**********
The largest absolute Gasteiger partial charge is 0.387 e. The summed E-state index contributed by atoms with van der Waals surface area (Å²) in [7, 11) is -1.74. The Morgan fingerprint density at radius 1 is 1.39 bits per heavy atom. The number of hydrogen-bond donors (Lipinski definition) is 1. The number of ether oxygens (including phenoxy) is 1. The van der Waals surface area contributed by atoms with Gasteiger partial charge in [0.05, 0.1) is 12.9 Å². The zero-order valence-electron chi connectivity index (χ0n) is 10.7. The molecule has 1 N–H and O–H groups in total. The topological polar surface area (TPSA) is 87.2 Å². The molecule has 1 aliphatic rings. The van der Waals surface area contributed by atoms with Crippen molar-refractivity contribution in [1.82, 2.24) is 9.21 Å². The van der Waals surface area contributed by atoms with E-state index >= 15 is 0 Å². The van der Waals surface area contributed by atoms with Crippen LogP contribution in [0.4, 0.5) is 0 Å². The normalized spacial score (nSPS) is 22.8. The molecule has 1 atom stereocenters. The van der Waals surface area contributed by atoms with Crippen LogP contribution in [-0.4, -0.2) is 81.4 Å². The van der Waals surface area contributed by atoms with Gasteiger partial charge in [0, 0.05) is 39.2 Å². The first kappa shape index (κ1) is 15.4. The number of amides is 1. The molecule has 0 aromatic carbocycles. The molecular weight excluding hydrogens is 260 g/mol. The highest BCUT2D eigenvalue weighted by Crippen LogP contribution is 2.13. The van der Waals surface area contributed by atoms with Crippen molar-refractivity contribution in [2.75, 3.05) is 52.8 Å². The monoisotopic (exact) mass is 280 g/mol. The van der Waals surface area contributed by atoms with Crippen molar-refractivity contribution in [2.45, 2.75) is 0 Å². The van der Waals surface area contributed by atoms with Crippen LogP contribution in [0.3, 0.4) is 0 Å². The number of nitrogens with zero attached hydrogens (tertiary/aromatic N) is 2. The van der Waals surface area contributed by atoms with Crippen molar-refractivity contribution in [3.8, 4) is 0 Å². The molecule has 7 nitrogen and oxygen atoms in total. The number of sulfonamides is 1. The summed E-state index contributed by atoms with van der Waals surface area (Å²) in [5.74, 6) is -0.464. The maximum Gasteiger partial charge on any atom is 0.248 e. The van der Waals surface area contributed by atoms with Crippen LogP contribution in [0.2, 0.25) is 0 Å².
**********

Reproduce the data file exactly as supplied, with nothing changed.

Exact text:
The largest absolute Gasteiger partial charge is 0.387 e. The summed E-state index contributed by atoms with van der Waals surface area (Å²) in [7, 11) is -1.74. The Morgan fingerprint density at radius 1 is 1.39 bits per heavy atom. The number of hydrogen-bond donors (Lipinski definition) is 1. The number of ether oxygens (including phenoxy) is 1. The van der Waals surface area contributed by atoms with Gasteiger partial charge in [0.05, 0.1) is 12.9 Å². The zero-order valence-electron chi connectivity index (χ0n) is 10.7. The molecule has 1 N–H and O–H groups in total. The topological polar surface area (TPSA) is 87.2 Å². The molecule has 1 aliphatic rings. The van der Waals surface area contributed by atoms with Crippen molar-refractivity contribution in [1.82, 2.24) is 9.21 Å². The van der Waals surface area contributed by atoms with E-state index >= 15 is 0 Å². The van der Waals surface area contributed by atoms with Crippen LogP contribution in [0.4, 0.5) is 0 Å². The normalized spacial score (nSPS) is 22.8. The molecule has 1 atom stereocenters. The van der Waals surface area contributed by atoms with Crippen LogP contribution in [-0.4, -0.2) is 81.4 Å². The van der Waals surface area contributed by atoms with Gasteiger partial charge in [0, 0.05) is 39.2 Å². The first kappa shape index (κ1) is 15.4. The number of amides is 1. The molecule has 0 aromatic carbocycles. The molecular weight excluding hydrogens is 260 g/mol. The highest BCUT2D eigenvalue weighted by Crippen LogP contribution is 2.13. The van der Waals surface area contributed by atoms with Crippen molar-refractivity contribution in [2.75, 3.05) is 52.8 Å². The monoisotopic (exact) mass is 280 g/mol. The van der Waals surface area contributed by atoms with Crippen molar-refractivity contribution in [2.45, 2.75) is 0 Å². The van der Waals surface area contributed by atoms with Crippen LogP contribution in [0.3, 0.4) is 0 Å². The number of nitrogens with zero attached hydrogens (tertiary/aromatic N) is 2. The van der Waals surface area contributed by atoms with Crippen molar-refractivity contribution in [3.8, 4) is 0 Å². The molecule has 7 nitrogen and oxygen atoms in total. The number of sulfonamides is 1. The summed E-state index contributed by atoms with van der Waals surface area (Å²) in [5.74, 6) is -0.464. The maximum Gasteiger partial charge on any atom is 0.248 e. The van der Waals surface area contributed by atoms with Crippen LogP contribution in [0.2, 0.25) is 0 Å².